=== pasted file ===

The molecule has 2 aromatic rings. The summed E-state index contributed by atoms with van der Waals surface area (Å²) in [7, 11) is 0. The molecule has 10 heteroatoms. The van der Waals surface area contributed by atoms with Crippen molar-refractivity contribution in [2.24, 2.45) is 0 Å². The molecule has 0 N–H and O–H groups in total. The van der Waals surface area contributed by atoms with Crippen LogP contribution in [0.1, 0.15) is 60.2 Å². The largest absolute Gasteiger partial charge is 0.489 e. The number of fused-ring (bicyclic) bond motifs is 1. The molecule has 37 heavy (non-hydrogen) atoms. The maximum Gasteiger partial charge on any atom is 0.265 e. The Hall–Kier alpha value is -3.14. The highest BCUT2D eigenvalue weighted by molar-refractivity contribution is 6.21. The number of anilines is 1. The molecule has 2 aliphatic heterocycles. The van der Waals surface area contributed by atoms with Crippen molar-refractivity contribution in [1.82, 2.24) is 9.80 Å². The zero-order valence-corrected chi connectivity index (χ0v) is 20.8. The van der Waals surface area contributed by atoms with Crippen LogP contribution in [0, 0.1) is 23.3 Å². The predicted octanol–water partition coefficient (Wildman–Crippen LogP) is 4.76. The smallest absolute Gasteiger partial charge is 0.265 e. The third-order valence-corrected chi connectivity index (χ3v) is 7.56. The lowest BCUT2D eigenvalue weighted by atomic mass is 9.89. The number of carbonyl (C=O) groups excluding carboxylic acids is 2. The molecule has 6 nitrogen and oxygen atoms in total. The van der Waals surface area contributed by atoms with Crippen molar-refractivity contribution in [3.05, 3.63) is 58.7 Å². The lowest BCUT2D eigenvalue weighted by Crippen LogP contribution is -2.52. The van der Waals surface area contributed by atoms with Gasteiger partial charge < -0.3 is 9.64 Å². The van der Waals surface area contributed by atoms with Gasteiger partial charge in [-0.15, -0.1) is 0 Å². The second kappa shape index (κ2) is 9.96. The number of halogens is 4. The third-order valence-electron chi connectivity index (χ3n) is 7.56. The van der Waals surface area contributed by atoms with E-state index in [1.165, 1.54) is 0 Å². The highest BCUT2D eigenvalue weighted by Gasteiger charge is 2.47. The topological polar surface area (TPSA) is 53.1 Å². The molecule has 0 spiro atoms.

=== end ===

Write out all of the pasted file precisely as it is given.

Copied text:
The molecule has 2 aromatic rings. The summed E-state index contributed by atoms with van der Waals surface area (Å²) in [7, 11) is 0. The molecule has 10 heteroatoms. The van der Waals surface area contributed by atoms with Crippen molar-refractivity contribution in [2.24, 2.45) is 0 Å². The molecule has 0 N–H and O–H groups in total. The van der Waals surface area contributed by atoms with Crippen LogP contribution in [0.1, 0.15) is 60.2 Å². The largest absolute Gasteiger partial charge is 0.489 e. The number of fused-ring (bicyclic) bond motifs is 1. The molecule has 37 heavy (non-hydrogen) atoms. The maximum Gasteiger partial charge on any atom is 0.265 e. The Hall–Kier alpha value is -3.14. The highest BCUT2D eigenvalue weighted by molar-refractivity contribution is 6.21. The number of anilines is 1. The molecule has 2 aliphatic heterocycles. The van der Waals surface area contributed by atoms with Crippen molar-refractivity contribution in [1.82, 2.24) is 9.80 Å². The zero-order valence-corrected chi connectivity index (χ0v) is 20.8. The van der Waals surface area contributed by atoms with Crippen LogP contribution in [0, 0.1) is 23.3 Å². The predicted octanol–water partition coefficient (Wildman–Crippen LogP) is 4.76. The smallest absolute Gasteiger partial charge is 0.265 e. The third-order valence-corrected chi connectivity index (χ3v) is 7.56. The lowest BCUT2D eigenvalue weighted by atomic mass is 9.89. The number of carbonyl (C=O) groups excluding carboxylic acids is 2. The molecule has 6 nitrogen and oxygen atoms in total. The van der Waals surface area contributed by atoms with Crippen molar-refractivity contribution in [3.05, 3.63) is 58.7 Å². The lowest BCUT2D eigenvalue weighted by Crippen LogP contribution is -2.52. The van der Waals surface area contributed by atoms with Gasteiger partial charge < -0.3 is 9.64 Å². The van der Waals surface area contributed by atoms with Gasteiger partial charge in [-0.15, -0.1) is 0 Å². The second kappa shape index (κ2) is 9.96. The number of halogens is 4. The third-order valence-electron chi connectivity index (χ3n) is 7.56. The van der Waals surface area contributed by atoms with E-state index in [1.165, 1.54) is 0 Å². The highest BCUT2D eigenvalue weighted by Gasteiger charge is 2.47. The topological polar surface area (TPSA) is 53.1 Å². The molecule has 0 spiro atoms.